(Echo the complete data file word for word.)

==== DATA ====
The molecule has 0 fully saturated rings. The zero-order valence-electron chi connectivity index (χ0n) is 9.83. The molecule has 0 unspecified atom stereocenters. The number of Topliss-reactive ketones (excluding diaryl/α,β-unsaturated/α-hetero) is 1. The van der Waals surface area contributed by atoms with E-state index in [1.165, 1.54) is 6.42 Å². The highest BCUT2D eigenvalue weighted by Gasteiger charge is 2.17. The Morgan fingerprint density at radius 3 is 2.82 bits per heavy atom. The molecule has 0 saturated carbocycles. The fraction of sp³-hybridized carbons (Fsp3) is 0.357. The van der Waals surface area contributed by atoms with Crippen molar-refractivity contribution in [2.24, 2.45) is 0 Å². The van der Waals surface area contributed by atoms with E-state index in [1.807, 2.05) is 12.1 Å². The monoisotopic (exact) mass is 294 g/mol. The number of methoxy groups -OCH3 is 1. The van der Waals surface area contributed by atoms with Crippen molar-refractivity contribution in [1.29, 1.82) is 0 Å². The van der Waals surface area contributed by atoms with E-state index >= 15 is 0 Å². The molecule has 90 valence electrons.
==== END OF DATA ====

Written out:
The molecule has 0 fully saturated rings. The zero-order valence-electron chi connectivity index (χ0n) is 9.83. The molecule has 0 unspecified atom stereocenters. The number of Topliss-reactive ketones (excluding diaryl/α,β-unsaturated/α-hetero) is 1. The van der Waals surface area contributed by atoms with E-state index in [1.165, 1.54) is 6.42 Å². The highest BCUT2D eigenvalue weighted by Gasteiger charge is 2.17. The Morgan fingerprint density at radius 3 is 2.82 bits per heavy atom. The molecule has 0 saturated carbocycles. The fraction of sp³-hybridized carbons (Fsp3) is 0.357. The van der Waals surface area contributed by atoms with Crippen molar-refractivity contribution in [2.24, 2.45) is 0 Å². The van der Waals surface area contributed by atoms with E-state index in [1.807, 2.05) is 12.1 Å². The monoisotopic (exact) mass is 294 g/mol. The number of methoxy groups -OCH3 is 1. The van der Waals surface area contributed by atoms with Crippen molar-refractivity contribution in [1.29, 1.82) is 0 Å². The van der Waals surface area contributed by atoms with E-state index >= 15 is 0 Å². The molecule has 90 valence electrons.